• 20% increase in dietary quality indices for 2 million households (10 million people), benefitting all household members including children under 5 and women.
  • 15- 20% increase in crop income for 700,000 households through increased and diversified RTB sales, including food, feed, industrial raw material and seeds.
  • 20,000 RTB processors increase efficiency and profitability and reduce water and energy use, creating income and employment opportunities for women and youth
  • 4 million consumers, producers, processors, and traders in 10 countries benefit from reduction in postharvest losses and improved utilization of RTB waste

Questions to guide your feedback

  1. What do you consider are the most important and relevant elements in this flagship?
  2. Which elements do you think need strengthening?
  3. How could your organization improve its collaboration with this flagship?

Please leave your feedback as a comment below, specifying the question number you are responding to. Any additional comments are welcome too.

5 thoughts on “Flagship 4

  1. Thierry Tran (CIRAD)

    Q1, Q2: The most important elements are clearly and concisely explicited in the text above: Nutrition, processing for income-generation, environmental sustainability; consumer demands and preferences; changes in dietary habits related to increasing urbanization, including reduced interest for RTB crops (perishability, less convenient to cook than cereals, etc.); reducing losses;
    value chain managementvalue chain management; and (last but not least) gender.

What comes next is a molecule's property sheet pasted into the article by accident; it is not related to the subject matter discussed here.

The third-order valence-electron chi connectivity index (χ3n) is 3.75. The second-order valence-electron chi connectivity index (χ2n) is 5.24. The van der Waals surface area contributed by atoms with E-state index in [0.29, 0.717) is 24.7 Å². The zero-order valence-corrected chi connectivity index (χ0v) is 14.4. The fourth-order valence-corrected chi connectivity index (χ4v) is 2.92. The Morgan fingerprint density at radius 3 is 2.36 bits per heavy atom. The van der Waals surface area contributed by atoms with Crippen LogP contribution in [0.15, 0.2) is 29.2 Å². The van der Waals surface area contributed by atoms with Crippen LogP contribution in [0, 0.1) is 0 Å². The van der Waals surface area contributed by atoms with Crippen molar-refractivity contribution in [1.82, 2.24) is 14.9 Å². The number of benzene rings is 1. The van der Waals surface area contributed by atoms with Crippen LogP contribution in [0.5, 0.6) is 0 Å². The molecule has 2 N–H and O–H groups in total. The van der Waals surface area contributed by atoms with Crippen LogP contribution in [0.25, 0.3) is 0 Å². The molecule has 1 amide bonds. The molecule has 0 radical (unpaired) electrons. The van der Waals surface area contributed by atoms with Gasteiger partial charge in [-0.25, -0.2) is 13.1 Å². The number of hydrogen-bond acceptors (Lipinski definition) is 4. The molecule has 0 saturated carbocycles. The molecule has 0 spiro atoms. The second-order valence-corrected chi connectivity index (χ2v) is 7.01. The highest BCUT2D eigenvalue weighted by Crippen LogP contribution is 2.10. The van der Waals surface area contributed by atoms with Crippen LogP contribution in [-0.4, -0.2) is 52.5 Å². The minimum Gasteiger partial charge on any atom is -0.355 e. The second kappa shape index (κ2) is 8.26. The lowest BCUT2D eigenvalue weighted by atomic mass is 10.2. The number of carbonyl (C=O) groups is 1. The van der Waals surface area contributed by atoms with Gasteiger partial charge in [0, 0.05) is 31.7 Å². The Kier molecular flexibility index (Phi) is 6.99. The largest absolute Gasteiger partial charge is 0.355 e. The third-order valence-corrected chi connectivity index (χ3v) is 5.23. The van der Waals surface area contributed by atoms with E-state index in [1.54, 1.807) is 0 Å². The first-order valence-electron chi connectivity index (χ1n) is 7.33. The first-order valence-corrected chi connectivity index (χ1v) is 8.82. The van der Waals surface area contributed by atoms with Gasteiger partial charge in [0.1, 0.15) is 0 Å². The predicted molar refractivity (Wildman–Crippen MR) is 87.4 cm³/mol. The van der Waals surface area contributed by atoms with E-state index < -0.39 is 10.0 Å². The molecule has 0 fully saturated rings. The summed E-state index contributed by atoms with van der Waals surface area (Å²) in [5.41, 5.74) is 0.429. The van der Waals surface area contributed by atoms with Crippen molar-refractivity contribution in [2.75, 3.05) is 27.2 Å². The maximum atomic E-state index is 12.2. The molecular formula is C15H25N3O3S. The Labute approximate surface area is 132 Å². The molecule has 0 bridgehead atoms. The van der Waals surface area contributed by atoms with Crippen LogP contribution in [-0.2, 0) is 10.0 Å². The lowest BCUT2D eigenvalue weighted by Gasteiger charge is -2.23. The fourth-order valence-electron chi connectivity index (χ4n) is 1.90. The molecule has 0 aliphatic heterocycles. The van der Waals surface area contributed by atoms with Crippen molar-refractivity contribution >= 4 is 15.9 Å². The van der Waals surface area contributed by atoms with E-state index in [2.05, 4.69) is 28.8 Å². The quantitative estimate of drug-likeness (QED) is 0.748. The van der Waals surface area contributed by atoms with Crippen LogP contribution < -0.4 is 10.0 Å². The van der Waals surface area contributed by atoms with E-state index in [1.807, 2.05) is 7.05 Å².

2. Keith Tomlins

    Q1. A challenge is to have more nutritious RTB foods that meet the changing landscape in the countries we operate in. The challenges are increasing urbanisation, a potential drift away from traditional food products, the role of women and ensuring the value chains can meet these new situations.
    Q2. What you have suggested is already very useful and we thank the RTB for doing this. I would look at how good nutrition is delivered to consumers and along the value chain as a possible ways of ensuring sustainable impact.
    Q3. The Natural Resources Institute, University of Greenwich is already contributing and will expand by seeking to win new funding and link with these initiatives where possible.

    1. Graham Thiele

      Thanks Keith. We are also interested to look at value chains as a whole in considering nutrition. RTB is definitely interested to team up with NRI on this.

  3. Roberto Quiroz

    Q2.Schools as entry points to work with mothers, fathers, teachers and children to improve family nutrition and health.
    Q3. CIP has experience working with Schools in the high Andes to improve nutrition in RT-based systems


Leave a Reply

Your email address will not be published. Required fields are marked *